Globally over 850 million metric tons of maize is produced each year (2010 data, FAOStats).   Many regions of the world are net importers of maize (82 million metric tons total, Asia 49, Africa 12, Middle East 11, W. Europe 5.9, Caribbean 2.2, Central America 2.1).  This is a crop that matters.

Because the global maize crop has included transgenic hybrids for many years, much of the corn being grown in the nurseries is “GMO.”  Anti-GMO activists on Hawaii with support from elsewhere are trying to restrict or remove these nursery operations.  The County of Kauai is considering a bill (#2491) which, if passed, would make it not only impractical to continue the critical winter nursery work on “the garden isle,” but also virtually any kind of agriculture (including organic).  Karl Haro von Mogel has posted a good critique of the bill on Biofortified.

A volunteer from Kauai who is helping the local agricultural community organize a defense for the nursery industry and other types of farming contacted me.  She invited several of us who blog and speak about agricultural issues to come to Kauai.  I was asked if I could come and help diffuse some of the fear that has been generated by a distorted view of pesticide use in Kauai agriculture presented by the authors and supporters of bill #2491.  The Hawaii Department of Agriculture keeps records of all the sales of “Restricted-Use Pesticides” and those are available on request. “Restricted-Use Pesticide” is a term that can easily be made to sound scary – particularly if those talking about it never bother to look into what specific chemicals are involved and what “restricted-use” means for each of them.  I asked for the same data set.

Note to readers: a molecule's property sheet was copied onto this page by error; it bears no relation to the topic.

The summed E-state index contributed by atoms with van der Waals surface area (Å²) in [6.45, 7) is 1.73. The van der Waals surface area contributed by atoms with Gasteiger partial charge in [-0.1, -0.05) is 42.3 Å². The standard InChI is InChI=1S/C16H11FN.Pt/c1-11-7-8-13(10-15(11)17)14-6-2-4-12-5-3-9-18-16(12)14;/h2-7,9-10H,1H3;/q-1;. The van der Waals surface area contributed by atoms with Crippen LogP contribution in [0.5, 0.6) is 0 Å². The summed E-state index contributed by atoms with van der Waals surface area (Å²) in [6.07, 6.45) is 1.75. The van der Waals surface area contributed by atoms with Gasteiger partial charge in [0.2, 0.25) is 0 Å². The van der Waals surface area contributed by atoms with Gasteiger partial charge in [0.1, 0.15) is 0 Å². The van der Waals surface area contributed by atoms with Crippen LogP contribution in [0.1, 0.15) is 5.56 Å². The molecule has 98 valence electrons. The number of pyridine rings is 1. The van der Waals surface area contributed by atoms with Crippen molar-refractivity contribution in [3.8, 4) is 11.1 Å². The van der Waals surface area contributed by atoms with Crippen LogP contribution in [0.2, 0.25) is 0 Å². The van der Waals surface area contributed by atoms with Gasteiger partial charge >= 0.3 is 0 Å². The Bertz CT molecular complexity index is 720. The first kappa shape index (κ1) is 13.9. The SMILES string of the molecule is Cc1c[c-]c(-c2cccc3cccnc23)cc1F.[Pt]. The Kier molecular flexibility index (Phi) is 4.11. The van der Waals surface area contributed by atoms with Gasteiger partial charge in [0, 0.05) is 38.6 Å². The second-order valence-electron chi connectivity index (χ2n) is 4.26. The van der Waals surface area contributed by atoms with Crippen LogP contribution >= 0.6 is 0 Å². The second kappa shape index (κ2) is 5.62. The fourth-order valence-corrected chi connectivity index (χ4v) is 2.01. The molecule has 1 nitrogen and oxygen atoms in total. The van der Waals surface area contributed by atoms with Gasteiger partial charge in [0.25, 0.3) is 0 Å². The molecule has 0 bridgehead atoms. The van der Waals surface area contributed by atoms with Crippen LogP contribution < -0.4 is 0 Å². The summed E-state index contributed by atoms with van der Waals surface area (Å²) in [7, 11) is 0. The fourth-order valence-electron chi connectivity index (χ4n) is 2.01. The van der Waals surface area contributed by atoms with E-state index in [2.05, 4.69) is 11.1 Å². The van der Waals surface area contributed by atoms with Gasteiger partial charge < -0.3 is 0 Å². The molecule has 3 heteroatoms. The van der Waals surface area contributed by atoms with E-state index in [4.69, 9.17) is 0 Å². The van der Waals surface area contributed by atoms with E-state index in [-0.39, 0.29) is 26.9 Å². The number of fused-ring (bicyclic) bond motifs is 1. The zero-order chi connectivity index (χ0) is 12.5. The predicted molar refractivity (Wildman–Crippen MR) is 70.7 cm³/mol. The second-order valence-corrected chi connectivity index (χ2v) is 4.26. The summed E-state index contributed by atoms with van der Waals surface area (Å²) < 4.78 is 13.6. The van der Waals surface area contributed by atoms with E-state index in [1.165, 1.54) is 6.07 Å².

I’ve taken several days of time to gather information and statistics from a variety of completely public sources that can put this particular pattern of pesticide use into perspective.  I’ll put up a detailed analysis later, but here are the hard data-based messages I hope to communicate in various forums in Hawaii next week:

·      The pesticides in question here are not the sort of toxic chemicals most people imagine.  98% of what is applied is less toxic gram-for-gram than the caffeine in your morning cup of coffee